Charles M. Blow
An extended video released last week of the shooting death of Tamir Rice in Cleveland appears to show an unconscionable level of human depravity on the part of the officer who shot him, a stunning disregard for the value of his life and a callousness toward the people who loved him.
His black life didn’t seem to matter. But it does.
On Nov. 22, two officers responded to a 911 call about a “guy” in a park pointing a gun that was “probably fake.” (By the way, Ohio is an open-carry state, so having and carrying a gun is not a crime in and of itself.)
The guy was Tamir. He had a pellet gun. There is no indication in police statements that he ever fired it.
One of the officers, Timothy Loehmann, shot Tamir within “1.5 to two seconds” of arriving at the park. Two seconds. So quickly. In the blink of an eye. And yet, according to The Associated Press, the officers say that they ordered Tamir to put his hands up three times before he was shot. According to the original statement released by the police, “The suspect did not comply with the officers’ orders and reached to his waistband for the gun.”
All in one and a half to two seconds? Really. Take a moment and time yourself giving three commands, imagining a response from Tamir and making the decision to shoot. Maybe it can be done in less than two seconds. But to my mind, it strains credulity.
When one of the officers called in the shooting, he said: “Shots fired, male down, black male, maybe 20.” Tamir was 12.
Tamir’s 14-year-old sister, Tajai, was in a nearby recreation center when she said she heard a gunshot. She said someone told her that a boy had been shot — her own brother.
She raced to his aid, but as the video shows, one of the officers tackled her, handcuffed her and stuffed her into the back of the police cruiser, just feet away from where her brother was bleeding out onto the snow-dappled ground.
She could not reach him. Her arms could not cradle his body and plead for him to hang on. Her hands could not stroke his cheek, and she could not whisper hopefully, “It’s going to be O.K.” Her eyes could not gaze into his and say what sisters are able to say without saying anything: “I love you.”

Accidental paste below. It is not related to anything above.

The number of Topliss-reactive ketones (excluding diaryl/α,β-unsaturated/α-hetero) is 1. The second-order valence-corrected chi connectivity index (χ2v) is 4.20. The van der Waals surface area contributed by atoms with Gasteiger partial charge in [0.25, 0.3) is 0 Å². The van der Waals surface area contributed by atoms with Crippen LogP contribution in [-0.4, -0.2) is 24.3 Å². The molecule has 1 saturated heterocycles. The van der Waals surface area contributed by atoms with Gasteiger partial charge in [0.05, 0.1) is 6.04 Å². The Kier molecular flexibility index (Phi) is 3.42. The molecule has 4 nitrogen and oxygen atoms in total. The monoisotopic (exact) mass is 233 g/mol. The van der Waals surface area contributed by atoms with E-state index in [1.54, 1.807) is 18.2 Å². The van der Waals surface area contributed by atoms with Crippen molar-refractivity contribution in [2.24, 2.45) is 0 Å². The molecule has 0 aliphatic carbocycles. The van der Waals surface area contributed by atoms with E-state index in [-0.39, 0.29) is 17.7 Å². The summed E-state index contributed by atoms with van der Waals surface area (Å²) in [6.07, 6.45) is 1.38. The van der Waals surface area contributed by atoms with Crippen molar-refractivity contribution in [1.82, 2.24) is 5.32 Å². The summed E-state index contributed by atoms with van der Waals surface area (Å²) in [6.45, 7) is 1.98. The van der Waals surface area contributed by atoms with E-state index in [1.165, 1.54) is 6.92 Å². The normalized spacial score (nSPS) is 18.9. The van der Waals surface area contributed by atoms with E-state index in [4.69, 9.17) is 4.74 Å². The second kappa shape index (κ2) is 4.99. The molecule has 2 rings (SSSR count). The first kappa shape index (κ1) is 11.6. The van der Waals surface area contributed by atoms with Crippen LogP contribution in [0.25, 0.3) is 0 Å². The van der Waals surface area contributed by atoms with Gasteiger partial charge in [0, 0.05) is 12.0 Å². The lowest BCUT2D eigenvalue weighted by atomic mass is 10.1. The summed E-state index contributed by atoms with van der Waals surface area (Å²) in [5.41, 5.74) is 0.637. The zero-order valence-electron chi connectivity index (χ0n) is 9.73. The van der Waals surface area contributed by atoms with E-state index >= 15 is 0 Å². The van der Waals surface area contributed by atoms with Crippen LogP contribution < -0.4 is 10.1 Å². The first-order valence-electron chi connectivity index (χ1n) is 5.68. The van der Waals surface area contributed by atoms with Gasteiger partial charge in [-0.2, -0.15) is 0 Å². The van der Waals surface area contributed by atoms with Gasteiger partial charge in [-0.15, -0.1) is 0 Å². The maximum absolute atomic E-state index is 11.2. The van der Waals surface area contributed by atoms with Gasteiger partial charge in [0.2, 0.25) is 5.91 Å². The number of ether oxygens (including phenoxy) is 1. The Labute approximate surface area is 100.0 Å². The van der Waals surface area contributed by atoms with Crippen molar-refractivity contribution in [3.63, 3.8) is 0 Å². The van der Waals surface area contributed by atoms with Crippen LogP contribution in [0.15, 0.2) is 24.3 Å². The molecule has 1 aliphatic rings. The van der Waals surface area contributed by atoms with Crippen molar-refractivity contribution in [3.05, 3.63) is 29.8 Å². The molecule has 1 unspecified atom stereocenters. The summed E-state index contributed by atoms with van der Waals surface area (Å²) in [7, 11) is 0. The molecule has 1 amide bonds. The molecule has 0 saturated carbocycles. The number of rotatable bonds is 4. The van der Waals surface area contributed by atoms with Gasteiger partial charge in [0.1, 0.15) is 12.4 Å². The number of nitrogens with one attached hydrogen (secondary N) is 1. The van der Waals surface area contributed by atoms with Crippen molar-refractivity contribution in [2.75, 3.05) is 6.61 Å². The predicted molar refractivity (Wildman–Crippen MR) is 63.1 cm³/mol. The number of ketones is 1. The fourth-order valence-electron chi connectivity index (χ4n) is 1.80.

Tamir deserved that, but the officers made sure that she could not provide it. Four minutes passed without anyone offering the boy aid or comfort. Four long minutes he lay there, still alive, with the burn of a bullet in his abdomen.
How excruciating must the pain have been? How slowly must the time have passed? How great must his fear and sadness have been? What must Tamir have thought as the officers hovered about, not helping him?
Hopefully, events to the contrary, he didn’t think that his life didn’t matter. It did and it does.
Tamir died from his wound the next day.
It is hard to think of the gravely injured boy and the aloof officers who’d done the deed but withheld their help, and not reach a white-hot level of righteous indignation.
Tamir was a human being, a child — who could have been any of our children, and who was robbed of his life and therefore his future. Twelve years old. That’s just a baby, a baby with a hole in his belly. This wrong must be made right.
There is a basic respect for life that should have governed that day, and which seems, in the video, shockingly absent from it.
Not only is the shooting itself disturbing, but the failure to render aid is unconscionable. And this didn’t just happen in Tamir’s case. The same apathy about the immediate administration of care is echoed in other cases where black boys and men lay dying.
After George Zimmerman shot Trayvon Martin, Zimmerman mounted the boy and stretched his arms wide. Martin was still alive.
(By the way, Zimmerman was arrested yet again Saturday (9/10), this time on charges of aggravated assault and domestic violence with a weapon for allegedly throwing a wine bottle at his girlfriend. “Georgie” doesn’t seem so peaceful anymore, does he?)
After officers choked Eric Garner until he fell unconscious, no one administered CPR. Instead they checked his pockets. Garner was still alive.
As Salon put it, after Darren Wilson shot Michael Brown through the head, Wilson didn’t check to see if Brown “was breathing or if he had a pulse; nor did he render aid in any way, shape or form.”
The list goes on, quite literally, ad nauseam.
The plaintive voices of the dead call the living to action. So, in the demand for justice, timorousness must be the enemy, tirelessness must be the motto and righteousness must be the compass.
The world must be made to acknowledge that Tamir Rice’s life mattered.
(This column originally appeared in the New York Times JAN. 11, 2015 under the title “Tamir Rice and the Value of Life“)
Charles M. Blow is a New York Times Columnist and nationally-known commentator: “I invite you to visit my blog By The Numbers, join me on Facebook and follow me on Twitter, or e-mail me at email@example.com.”